Introduction to CSS3

What is CSS?

While we use HTML to build the structure of our website, we use CSS to control how the website looks. If building a web page was like building a house, HTML would be the structure and foundation, CSS would be the paint and finishings, and JavaScript would be the appliances.

When the web was first invented, the basic HTML code did everything; there was no CSS, and there was no JavaScript. If you wanted a word to appear blue on the web page, then the color "blue" was hard-coded into the page. For example:

<font color="blue">This is some text!</font>

This worked fine at first, but soon web pages became more complex, and websites had hundreds, maybe even thousands of pages.

Returning to each page to change the particular color of a word became a difficult chore. Not only that, but Including the code that controlled the appearance, or style, of the content on every single page also increased the size of the web page.

With these considerations in mind, CSS was developed. CSS stands for Cascading Style Sheets. CSS was first proposed by Håkon Wium Lie on October 10, 1994.

Advantages of Using CSS

Rather than including all the rules for the appearance of a web page on the page itself, these new style rules could be written in a separate style sheet. From a coding point of view, this has tremendous advantages: If your web site has a thousand pages, but each page references the same style sheet, the browser only has to load the style sheet once. As a result, web pages could now load faster.

Not only did web pages load faster, but since all the pages in the site reference the same style sheet, the overall appearance of the of the website was much more consistent.

The newly developed Cascading Style Sheets also offered a huge advantage for maintaining, or updating, a website. If a developer decided to change the color of a <h1> heading tag from sky blue, to navy blue, they only had to change the rule in the style sheet for the <h1> tag, and instantly all thousand pages would be updated.

Finally, CSS offers real portability for your favorite styles. One of the factors in the widespread adaption of frameworks like Bootstrap comes from the ease of adding Bootstrap to your website: just link to the Bootstrap style sheet, and your site can incorporate the responsive styles that are a big part of Bootstrap.


You may be wondering, but what about the "Cascading" part of "Cascading Style Sheets"? The term "Cascading" means that a rule assigned to a parent element is passed down to the child element.

In the last module, you learned about the relationship between parent and child elements. Let us take an example. Perhaps I want all the text on my web page about gardening to be "green", rather than the default color of "black." Recall that the <body> element holds all the visible content on the web page. If I assign a text color of "green" to the <body> element, then all the elements inside the <body> element inherit the text color of "green." This is the "cascading" part.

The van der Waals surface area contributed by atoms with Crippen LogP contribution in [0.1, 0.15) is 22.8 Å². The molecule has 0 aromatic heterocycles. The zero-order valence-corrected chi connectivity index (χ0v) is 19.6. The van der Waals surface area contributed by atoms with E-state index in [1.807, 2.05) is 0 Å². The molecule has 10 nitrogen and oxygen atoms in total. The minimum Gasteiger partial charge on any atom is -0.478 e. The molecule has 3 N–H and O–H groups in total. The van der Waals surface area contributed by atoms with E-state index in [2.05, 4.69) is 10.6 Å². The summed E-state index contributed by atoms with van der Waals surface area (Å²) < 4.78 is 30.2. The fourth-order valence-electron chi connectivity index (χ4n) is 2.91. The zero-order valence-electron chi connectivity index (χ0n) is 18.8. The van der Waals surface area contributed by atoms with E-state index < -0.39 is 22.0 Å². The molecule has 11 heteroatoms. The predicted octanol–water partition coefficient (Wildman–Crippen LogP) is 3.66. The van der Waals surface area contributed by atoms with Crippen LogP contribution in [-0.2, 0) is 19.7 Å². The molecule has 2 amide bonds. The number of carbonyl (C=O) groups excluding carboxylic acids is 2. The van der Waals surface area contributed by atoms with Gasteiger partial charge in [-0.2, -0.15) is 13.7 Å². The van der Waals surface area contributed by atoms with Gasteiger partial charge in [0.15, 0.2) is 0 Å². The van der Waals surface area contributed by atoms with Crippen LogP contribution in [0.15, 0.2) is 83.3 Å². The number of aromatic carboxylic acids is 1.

body { color:green; }
    <title>My Gardening Webpage</title>
    <h1>The page is all about gardening</h1>
    <p>This is some text!</p>

In practice, this means that we can quickly come up with a general color scheme for our website. With the "cascading" property of CSS, we do not have to specifically assign every element the color properties we want for our site.

What happens when we want to diverge away from our color scheme? In our example, we want the figure captions for our photos to have the typical black text color. This is not a problem. We break the cascading chain of colors as soon as we create specific rule for an element.

What are the Basic Parts of CSS?

For all its power and flexibility, CSS is really pretty simple. There are just two parts to any CSS rule: the selector, and the declaration block.

We use the selector to target an element on the web page. If I want to target the <body>, or body element, then I will use the "body" selector.

The declaration block then lists the property we want to change, and the value. So, if I want all the text on my gardening page to be green, then I would use this CSS rule:

body { color:green; }

That seems pretty easy! This rule states that all the text inside the <body> of my website will be green. This rule will apply to paragraphs, headings, just about anything that has text.

If I want a figure caption to be black, then I would add this rule:

figcaption { color: black; }

CSS Selectors: Tags, IDs and Classes

So far, all the CSS selectors we have been working with are HTML tags. Tags are fundamental HTML elements. We do not make tags, they already exist. In fact, tags are the oldest part of web pages. Recall that tags are the "markup" part of HTML, or “Hyper Text Markup Language”.